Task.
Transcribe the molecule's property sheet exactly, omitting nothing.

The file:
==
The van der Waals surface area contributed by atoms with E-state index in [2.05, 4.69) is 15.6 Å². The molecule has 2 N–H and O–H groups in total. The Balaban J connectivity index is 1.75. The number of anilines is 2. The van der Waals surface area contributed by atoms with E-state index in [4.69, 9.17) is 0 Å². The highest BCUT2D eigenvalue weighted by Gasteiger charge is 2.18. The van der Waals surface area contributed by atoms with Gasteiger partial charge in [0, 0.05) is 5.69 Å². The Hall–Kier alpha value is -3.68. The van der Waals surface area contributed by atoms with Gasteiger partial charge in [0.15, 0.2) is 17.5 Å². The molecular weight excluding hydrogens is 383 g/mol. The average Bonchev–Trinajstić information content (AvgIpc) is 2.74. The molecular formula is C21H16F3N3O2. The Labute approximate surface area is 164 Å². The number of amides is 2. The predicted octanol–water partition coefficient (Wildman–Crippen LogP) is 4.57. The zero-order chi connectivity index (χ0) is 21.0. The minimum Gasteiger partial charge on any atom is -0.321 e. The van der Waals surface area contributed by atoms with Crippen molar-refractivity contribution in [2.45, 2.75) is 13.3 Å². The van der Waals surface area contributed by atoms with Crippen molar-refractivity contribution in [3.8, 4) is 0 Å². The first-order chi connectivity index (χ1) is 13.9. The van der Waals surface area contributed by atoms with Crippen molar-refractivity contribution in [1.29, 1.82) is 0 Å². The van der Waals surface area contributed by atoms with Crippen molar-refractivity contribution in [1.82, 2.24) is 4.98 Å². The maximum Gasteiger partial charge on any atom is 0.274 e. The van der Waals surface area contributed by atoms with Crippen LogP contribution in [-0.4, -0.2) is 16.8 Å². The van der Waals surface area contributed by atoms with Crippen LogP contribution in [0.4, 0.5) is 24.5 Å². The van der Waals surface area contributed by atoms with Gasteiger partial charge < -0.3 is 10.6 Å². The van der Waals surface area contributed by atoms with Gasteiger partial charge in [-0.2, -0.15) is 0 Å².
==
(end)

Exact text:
The van der Waals surface area contributed by atoms with E-state index in [2.05, 4.69) is 15.6 Å². The molecule has 2 N–H and O–H groups in total. The Balaban J connectivity index is 1.75. The number of anilines is 2. The van der Waals surface area contributed by atoms with E-state index in [4.69, 9.17) is 0 Å². The highest BCUT2D eigenvalue weighted by Gasteiger charge is 2.18. The van der Waals surface area contributed by atoms with Gasteiger partial charge in [0, 0.05) is 5.69 Å². The Hall–Kier alpha value is -3.68. The van der Waals surface area contributed by atoms with Gasteiger partial charge in [0.15, 0.2) is 17.5 Å². The molecular weight excluding hydrogens is 383 g/mol. The average Bonchev–Trinajstić information content (AvgIpc) is 2.74. The molecular formula is C21H16F3N3O2. The Labute approximate surface area is 164 Å². The number of amides is 2. The predicted octanol–water partition coefficient (Wildman–Crippen LogP) is 4.57. The zero-order chi connectivity index (χ0) is 21.0. The minimum Gasteiger partial charge on any atom is -0.321 e. The van der Waals surface area contributed by atoms with Crippen molar-refractivity contribution in [2.45, 2.75) is 13.3 Å². The van der Waals surface area contributed by atoms with Crippen molar-refractivity contribution in [3.8, 4) is 0 Å². The first-order chi connectivity index (χ1) is 13.9. The van der Waals surface area contributed by atoms with Crippen molar-refractivity contribution in [1.29, 1.82) is 0 Å². The van der Waals surface area contributed by atoms with Crippen molar-refractivity contribution in [1.82, 2.24) is 4.98 Å². The maximum Gasteiger partial charge on any atom is 0.274 e. The van der Waals surface area contributed by atoms with Crippen LogP contribution in [-0.4, -0.2) is 16.8 Å². The van der Waals surface area contributed by atoms with Crippen LogP contribution in [0.4, 0.5) is 24.5 Å². The van der Waals surface area contributed by atoms with Gasteiger partial charge < -0.3 is 10.6 Å². The van der Waals surface area contributed by atoms with Gasteiger partial charge in [-0.2, -0.15) is 0 Å².